Large parts of the island economy should make full use of the agricultural possibilities. To support this phase of economic growth, the government must provide marketing support – transportation and higher value products. The island offers opportunities for science, culture, and a place of cultural tourism that can complement, rather than dominate, Hawaii’s lifestyle. Bringing tourism back is to promote and demonstrate a comprehensive and coordinated system of minimizing virus risk to Hawaii. This needs to be done to ensure the safety of guests, workers and the community.
2. As the economy struggles, the county may need to cut spending and find new sources of income. What would you cut And in which area do you see potential new income?
This government, along with Hawaii County Council, pushed for and succeeded in acquiring GE tax as an alternative income to property tax. New sales would be the expansion and development of a Hawaii attraction as a place of science, culture, sports and lifestyle. Projects to be expanded and used include the state’s NELHA (Natural Energy Lab of Hawaii) and the expansion of UHH into areas of agriculture. A natural place for this university extension would be the Island of Hawaii.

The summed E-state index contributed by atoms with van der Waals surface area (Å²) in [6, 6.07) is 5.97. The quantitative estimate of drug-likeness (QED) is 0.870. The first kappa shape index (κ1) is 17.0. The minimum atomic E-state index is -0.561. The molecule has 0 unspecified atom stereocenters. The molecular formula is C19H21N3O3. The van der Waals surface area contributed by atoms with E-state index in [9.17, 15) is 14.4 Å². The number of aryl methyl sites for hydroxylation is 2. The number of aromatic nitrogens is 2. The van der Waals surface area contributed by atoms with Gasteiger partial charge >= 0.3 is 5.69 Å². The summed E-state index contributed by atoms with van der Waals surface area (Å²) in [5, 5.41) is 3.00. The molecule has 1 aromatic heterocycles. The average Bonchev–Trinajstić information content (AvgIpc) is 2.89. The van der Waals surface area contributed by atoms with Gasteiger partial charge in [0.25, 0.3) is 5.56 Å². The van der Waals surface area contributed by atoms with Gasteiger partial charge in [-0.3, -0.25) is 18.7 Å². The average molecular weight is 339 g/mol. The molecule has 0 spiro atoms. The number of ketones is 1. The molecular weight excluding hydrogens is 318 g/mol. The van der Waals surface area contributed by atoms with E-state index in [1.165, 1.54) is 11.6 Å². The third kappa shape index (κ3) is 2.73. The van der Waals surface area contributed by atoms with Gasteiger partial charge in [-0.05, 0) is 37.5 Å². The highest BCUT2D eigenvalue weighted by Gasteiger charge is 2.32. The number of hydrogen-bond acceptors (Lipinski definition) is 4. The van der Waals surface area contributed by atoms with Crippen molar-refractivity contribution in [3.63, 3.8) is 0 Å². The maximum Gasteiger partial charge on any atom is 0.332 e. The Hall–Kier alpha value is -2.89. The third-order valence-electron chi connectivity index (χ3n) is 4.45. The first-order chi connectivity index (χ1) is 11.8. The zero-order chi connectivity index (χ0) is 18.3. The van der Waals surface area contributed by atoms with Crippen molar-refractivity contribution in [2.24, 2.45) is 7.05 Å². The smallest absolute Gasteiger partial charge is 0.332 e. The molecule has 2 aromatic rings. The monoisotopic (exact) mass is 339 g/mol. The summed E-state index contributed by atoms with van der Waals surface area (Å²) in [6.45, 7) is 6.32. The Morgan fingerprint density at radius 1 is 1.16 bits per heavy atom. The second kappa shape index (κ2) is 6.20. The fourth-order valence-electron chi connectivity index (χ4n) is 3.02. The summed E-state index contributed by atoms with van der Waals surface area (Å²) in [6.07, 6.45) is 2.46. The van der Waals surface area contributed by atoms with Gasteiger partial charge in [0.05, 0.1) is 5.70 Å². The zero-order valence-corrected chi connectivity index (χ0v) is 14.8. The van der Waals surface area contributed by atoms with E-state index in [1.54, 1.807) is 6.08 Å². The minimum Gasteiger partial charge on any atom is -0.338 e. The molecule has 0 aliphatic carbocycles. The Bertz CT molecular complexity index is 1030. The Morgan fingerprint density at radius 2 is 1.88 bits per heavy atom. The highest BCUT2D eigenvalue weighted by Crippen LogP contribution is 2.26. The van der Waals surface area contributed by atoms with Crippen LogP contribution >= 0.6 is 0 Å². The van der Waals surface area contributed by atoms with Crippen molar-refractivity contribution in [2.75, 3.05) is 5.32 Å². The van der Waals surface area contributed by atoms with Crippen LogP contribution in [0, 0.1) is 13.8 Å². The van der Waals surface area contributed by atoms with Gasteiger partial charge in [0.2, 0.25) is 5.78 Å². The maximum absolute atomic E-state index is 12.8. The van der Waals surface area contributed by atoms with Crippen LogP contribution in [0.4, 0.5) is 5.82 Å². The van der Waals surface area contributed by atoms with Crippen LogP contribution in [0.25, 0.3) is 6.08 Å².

3. What would you have done differently to cope with the coronavirus crisis on the Big Island?
There appears to be a misunderstanding from the Hawaii county government in response to the coronavirus pandemic issue. The following are the dates of the most important measures of the County of Hawaii, as they are important in answering this question: